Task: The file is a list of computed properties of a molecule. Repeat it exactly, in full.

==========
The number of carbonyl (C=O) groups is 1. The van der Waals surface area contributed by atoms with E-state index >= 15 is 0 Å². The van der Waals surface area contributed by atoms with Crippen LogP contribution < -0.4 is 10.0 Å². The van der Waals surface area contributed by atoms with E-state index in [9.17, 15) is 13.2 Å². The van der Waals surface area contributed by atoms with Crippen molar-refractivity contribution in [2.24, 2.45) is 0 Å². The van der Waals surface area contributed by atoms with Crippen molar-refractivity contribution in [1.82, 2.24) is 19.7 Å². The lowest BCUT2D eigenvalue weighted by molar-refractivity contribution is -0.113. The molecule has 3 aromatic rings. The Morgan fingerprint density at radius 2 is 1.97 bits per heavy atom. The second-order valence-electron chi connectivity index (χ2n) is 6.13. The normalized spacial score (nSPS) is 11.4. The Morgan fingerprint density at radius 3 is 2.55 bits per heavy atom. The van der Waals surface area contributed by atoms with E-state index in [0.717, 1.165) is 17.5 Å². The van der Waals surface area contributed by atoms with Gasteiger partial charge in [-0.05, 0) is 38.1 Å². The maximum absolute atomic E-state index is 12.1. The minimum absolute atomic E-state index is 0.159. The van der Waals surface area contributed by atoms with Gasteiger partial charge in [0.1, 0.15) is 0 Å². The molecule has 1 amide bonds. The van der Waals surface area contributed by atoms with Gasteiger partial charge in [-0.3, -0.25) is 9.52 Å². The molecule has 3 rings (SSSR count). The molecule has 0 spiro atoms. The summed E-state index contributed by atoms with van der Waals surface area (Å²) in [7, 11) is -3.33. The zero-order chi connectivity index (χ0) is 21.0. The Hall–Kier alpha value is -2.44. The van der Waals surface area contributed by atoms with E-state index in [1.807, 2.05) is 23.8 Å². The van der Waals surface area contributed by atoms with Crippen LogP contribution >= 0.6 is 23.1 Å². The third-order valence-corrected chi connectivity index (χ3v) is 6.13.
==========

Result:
The number of carbonyl (C=O) groups is 1. The van der Waals surface area contributed by atoms with E-state index >= 15 is 0 Å². The van der Waals surface area contributed by atoms with Crippen LogP contribution < -0.4 is 10.0 Å². The van der Waals surface area contributed by atoms with E-state index in [9.17, 15) is 13.2 Å². The van der Waals surface area contributed by atoms with Crippen molar-refractivity contribution in [2.24, 2.45) is 0 Å². The van der Waals surface area contributed by atoms with Crippen molar-refractivity contribution in [1.82, 2.24) is 19.7 Å². The lowest BCUT2D eigenvalue weighted by molar-refractivity contribution is -0.113. The molecule has 3 aromatic rings. The Morgan fingerprint density at radius 2 is 1.97 bits per heavy atom. The second-order valence-electron chi connectivity index (χ2n) is 6.13. The normalized spacial score (nSPS) is 11.4. The Morgan fingerprint density at radius 3 is 2.55 bits per heavy atom. The van der Waals surface area contributed by atoms with E-state index in [0.717, 1.165) is 17.5 Å². The van der Waals surface area contributed by atoms with Gasteiger partial charge in [-0.05, 0) is 38.1 Å². The maximum absolute atomic E-state index is 12.1. The minimum absolute atomic E-state index is 0.159. The van der Waals surface area contributed by atoms with Gasteiger partial charge in [0.1, 0.15) is 0 Å². The molecule has 1 amide bonds. The van der Waals surface area contributed by atoms with Gasteiger partial charge in [-0.3, -0.25) is 9.52 Å². The molecule has 3 rings (SSSR count). The molecule has 0 spiro atoms. The summed E-state index contributed by atoms with van der Waals surface area (Å²) in [7, 11) is -3.33. The zero-order chi connectivity index (χ0) is 21.0. The Hall–Kier alpha value is -2.44. The van der Waals surface area contributed by atoms with E-state index in [1.807, 2.05) is 23.8 Å². The van der Waals surface area contributed by atoms with Crippen LogP contribution >= 0.6 is 23.1 Å². The third-order valence-corrected chi connectivity index (χ3v) is 6.13.